Does our approach preclude playing in club and tournament games? No. But if the Simplicity Bridge system is used by Simplicity System players, they should run circles around the non-Life Master category folks who constantly get in bidding trouble and mis-defend due to having signals crossed. It is recommended, however, that Simplicity players initially concentrate in International Match Point (IMP) events rather than matchpoints. Once familiar with opposing systems and conventions (which we describe in Chapter 8), and with a lesson or two on matchpoint strategy vs. rubber bridge oriented scoring then this system should be competitive at matchpoints as well.
This ebook teaches the basic elements of contract bridge in a fun, safe, and easy way. It is designed for play in college student unions, coffee shops, bars, kitchens, dens, break rooms, and any other place where folks gather and have a half hour or so to get in a rubber. It is best played for money, even if very low stakes like a tenth of a cent a point. Playing with money at stake (yours and a partner’s!) tends to increase concentration.
I close this with a request for your indulgence. I have a personal prejudice against using suit symbols for spades, hearts, diamonds and clubs in hand diagrams. I find them distracting. If that bothers you, feel free to draw them in.
1st edition 2009; 165 pages.
word count: 56284 which is equivalent to 225 standard pages of text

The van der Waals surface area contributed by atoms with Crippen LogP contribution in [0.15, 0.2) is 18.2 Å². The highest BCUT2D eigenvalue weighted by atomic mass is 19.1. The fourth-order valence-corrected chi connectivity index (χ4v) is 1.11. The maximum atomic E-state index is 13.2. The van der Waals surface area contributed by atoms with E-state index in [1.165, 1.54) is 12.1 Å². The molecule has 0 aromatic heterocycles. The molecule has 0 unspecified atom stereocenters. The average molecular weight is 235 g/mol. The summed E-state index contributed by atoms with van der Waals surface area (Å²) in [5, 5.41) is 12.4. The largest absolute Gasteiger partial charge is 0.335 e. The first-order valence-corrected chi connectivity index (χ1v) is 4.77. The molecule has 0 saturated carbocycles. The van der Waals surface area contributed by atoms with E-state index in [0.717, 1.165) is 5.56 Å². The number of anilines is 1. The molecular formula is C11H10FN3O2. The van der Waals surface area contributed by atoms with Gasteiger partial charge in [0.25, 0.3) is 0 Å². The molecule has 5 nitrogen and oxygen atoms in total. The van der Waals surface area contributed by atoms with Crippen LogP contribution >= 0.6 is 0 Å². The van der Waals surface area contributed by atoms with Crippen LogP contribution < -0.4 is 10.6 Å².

- Chapter 1: Overview
- - History
- - Mechanics
- - Playing with a Trump Suit
- - The Auction
- - Scoring
- - Conclusion
- Chapter 2: In Your Dreams: Bidding Without Opposition
- - Prologue
- - Bidding Basics
- - Hand Evaluation
- - Opening the Bidding
- - Suit Selection for an Opening One Bid
- - Responding to Partner’s Opening Bid
- - Rebids
- Chapter 3: Hey, They're Fighting Back, No Fair!
- - Defensive Bidding (Overcalls, The Takeout Double, Notrump Overcalls, Two Suited Overcalls)
- - Competitive Bidding on Offense (Handling Overcalls, Handling Doubles, Handling the Other Stuff)
- Chapter 4: Landing the Big Ones
- - General
- - Controls
- - Asking for Controls: Blackwood and Gerber
- - Monster Mash
- - When Responder Has a Big Hand
- - Preemptive Hands
- Chapter 5: Play Like a Pro
- - The Bad News
- - Basic Declarer Play
- - Cool Stuff - Advanced Declarer Plays
- - Books for Further Study
- Chapter 6: Defense, Defense!
- - Defending During the Auction
- - Opening Leads
- - Third Hand Play
- - Second Hand Play
- - More Cool Stuff - Advanced Defender Plays
- - Books for Further Study
- Chapter 7: Rubber Bridge Shuffle Up and Deal
- Chapter 8: Overview of Other Bidding Systems
- - Goren ("1950 Charlie")
- - Modern Standard American and Standard American Yellow Card (SAYC)